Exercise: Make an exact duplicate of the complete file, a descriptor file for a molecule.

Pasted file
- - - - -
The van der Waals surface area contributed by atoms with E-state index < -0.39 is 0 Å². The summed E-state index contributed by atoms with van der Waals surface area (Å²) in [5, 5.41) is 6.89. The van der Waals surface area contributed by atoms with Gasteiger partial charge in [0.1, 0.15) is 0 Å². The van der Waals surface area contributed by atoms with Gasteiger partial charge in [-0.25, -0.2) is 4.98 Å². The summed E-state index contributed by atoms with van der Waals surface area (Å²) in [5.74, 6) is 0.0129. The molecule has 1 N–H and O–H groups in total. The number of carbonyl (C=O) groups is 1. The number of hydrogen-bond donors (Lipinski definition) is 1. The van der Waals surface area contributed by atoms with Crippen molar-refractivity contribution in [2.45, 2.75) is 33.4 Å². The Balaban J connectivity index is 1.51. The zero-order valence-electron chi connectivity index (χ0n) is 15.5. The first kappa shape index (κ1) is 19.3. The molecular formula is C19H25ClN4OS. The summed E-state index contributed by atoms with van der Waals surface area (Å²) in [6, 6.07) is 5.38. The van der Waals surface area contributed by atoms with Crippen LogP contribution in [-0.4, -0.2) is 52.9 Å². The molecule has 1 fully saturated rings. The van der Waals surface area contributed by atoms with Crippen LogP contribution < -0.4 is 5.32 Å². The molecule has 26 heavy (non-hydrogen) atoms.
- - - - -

The van der Waals surface area contributed by atoms with E-state index < -0.39 is 0 Å². The summed E-state index contributed by atoms with van der Waals surface area (Å²) in [5, 5.41) is 6.89. The van der Waals surface area contributed by atoms with Gasteiger partial charge in [0.1, 0.15) is 0 Å². The van der Waals surface area contributed by atoms with Gasteiger partial charge in [-0.25, -0.2) is 4.98 Å². The summed E-state index contributed by atoms with van der Waals surface area (Å²) in [5.74, 6) is 0.0129. The molecule has 1 N–H and O–H groups in total. The number of carbonyl (C=O) groups is 1. The number of hydrogen-bond donors (Lipinski definition) is 1. The van der Waals surface area contributed by atoms with Crippen molar-refractivity contribution in [2.45, 2.75) is 33.4 Å². The Balaban J connectivity index is 1.51. The zero-order valence-electron chi connectivity index (χ0n) is 15.5. The first kappa shape index (κ1) is 19.3. The molecular formula is C19H25ClN4OS. The summed E-state index contributed by atoms with van der Waals surface area (Å²) in [6, 6.07) is 5.38. The van der Waals surface area contributed by atoms with Crippen LogP contribution in [-0.4, -0.2) is 52.9 Å². The molecule has 1 fully saturated rings. The van der Waals surface area contributed by atoms with Crippen LogP contribution < -0.4 is 5.32 Å². The molecule has 26 heavy (non-hydrogen) atoms.